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River bank site planning decision creates three-way row

A three-way row has erupted between Norfolk Constabulary, the Broads Authority and a council leader over a planning decision affecting a river bank site.

John Fuller, the Conservative leader of South Norfolk Council, reported the authority’s action to the police, who spent more than a year on an investigation before concluding that no criminal case was raised.

The authority, which has national park planning powers, has now demanded an apology from the police, who in turn have said that an evidential review was leaked by a complainant.

Cllr Fuller told Local Government Lawyer he reported the matter to the police after taking advice from his statutory officers on what he should do if he suspected he knew of misconduct in public office.

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He said an email relating to an application had been redacted but in such a way that it could still be seen to refer to the status of moorings on the land and so in turn affect its value.

Some members had pressed for the application to go before the full planning committee but officers decided this was unnecessary and outside the scheme of delegation.

The authority appointed Raymond Crawford, a former head of planning at Hastings Borough Council, to carry out an independent review, which concluded that no impropriety had occurred.

But Cllr Fuller, who also chairs the District Councils Network, said: “I and other council leaders are not happy about the Broads Authority’s governance and have asked Defra as the regulator to look into it.”

A police evidential report on the matter was sent to complainants, extracts of which have appeared in the Eastern Daily Press.

The newspaper’s report included the observation from the police: “Whilst the motivations behind the decisions made by the official planning officers of the Broads Authority are undetermined, it is apparent that their behaviour appears to be obstructive, unreasonable and at times bizarre, however it is not so serious as to be criminal.”

A Norfolk Constabulary statement said police received a complaint relating to the Broads Authority’s handling of the planning application.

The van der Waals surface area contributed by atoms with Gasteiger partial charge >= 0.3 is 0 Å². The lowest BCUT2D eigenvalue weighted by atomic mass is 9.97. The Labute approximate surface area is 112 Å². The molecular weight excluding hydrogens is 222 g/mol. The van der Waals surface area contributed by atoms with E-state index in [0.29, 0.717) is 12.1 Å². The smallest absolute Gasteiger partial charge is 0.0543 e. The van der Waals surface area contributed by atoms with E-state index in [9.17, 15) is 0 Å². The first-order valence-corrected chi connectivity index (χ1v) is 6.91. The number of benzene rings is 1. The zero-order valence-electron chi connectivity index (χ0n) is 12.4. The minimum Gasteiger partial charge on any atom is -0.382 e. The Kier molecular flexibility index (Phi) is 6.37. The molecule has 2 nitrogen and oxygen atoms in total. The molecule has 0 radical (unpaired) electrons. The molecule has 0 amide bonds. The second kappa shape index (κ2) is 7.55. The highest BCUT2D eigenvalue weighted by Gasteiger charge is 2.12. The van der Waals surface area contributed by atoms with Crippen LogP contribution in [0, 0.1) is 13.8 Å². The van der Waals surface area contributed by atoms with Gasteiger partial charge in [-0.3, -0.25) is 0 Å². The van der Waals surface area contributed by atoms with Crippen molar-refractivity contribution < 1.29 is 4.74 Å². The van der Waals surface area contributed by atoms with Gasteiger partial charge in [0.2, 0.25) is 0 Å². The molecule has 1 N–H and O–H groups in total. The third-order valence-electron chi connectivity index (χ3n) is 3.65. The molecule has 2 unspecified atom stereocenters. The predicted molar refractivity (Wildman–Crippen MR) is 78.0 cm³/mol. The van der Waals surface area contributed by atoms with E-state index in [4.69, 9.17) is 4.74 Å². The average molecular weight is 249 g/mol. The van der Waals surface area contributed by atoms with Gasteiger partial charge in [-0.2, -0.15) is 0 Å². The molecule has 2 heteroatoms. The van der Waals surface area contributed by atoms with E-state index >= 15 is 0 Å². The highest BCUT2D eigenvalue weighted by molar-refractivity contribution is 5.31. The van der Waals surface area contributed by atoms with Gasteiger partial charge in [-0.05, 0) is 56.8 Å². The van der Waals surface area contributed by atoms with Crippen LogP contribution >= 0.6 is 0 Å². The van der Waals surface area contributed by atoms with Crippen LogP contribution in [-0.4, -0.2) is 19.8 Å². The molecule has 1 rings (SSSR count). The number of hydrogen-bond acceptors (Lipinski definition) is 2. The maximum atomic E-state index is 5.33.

“The reviewing officer, as is standard with any investigation, was asked to consider if there were grounds to commence a criminal enquiry,” it said.

“This review took place last year and the length of time taken for this to be finalised was significantly affected by the pandemic.

“After reviewing the material provided and based on the information available, the officer concluded that the threshold for a criminal investigation was not met.”

It said the full evidential report was sent in error to those who raised the complaint, rather than the normal letter.

“The evidential review report is a confidential police document, drafted to enable an internal decision to be made on whether there are grounds to commence a criminal investigation,” it said.

“In order to enable this process to take place without fear or favour, such reports are not shared externally.

“This evidential review report contained opinion that was not material to the threshold test undertaken. The views of the officer were not material to, nor did they impact upon, the decision as to whether the threshold for a criminal investigation was met.”

The authority has demanded an apology from Norfolk’s chief constable Paul Sanford.

An authority statement said: “We are seeking personal letters of apology from the chief constable to our members of staff involved and an assurance that action has been taken to ensure that junior police officers dealing with complaints from influential local politicians are supported adequately so that in future, they do not make such serious mistakes again.

“The authority is also taking legal advice on how it can protect its staff from harassment and bullying of this nature.”

It went on to criticise Cllr Fuller’s actions. The statement said: “The authority is disappointed that this complaint about the handling of two minor planning applications was not raised with it directly using the standard local government process.

“This would have allowed the authority the opportunity to respond to it. Instead, Cllr Fuller chose to report his accusations to Norfolk Police alleging ‘misconduct in public office’.”

It said the police did not approach the authority during the course of the investigation and the evidential review report only contained material supplied by those associated with the complaint.

“This included some outrageous and inflammatory comments which the police have since concluded were not within their authority to make and they have since apologised to the Broads Authority,” the statement said.

The authority said the police contacted complainants to say the evidential review should not have been disclosed to them and should be destroyed or deleted.

“Despite this the report has since been forwarded to the media,” the authority said.

It had been “pleased and unsurprised” that Mr Crawford’s report found no fault by the authority or its staff.

His report said he was briefed verbally by authority chief executive John Packman, had viewed documents in the public domain and interviewed the planning officers involved.

Mark Smulian

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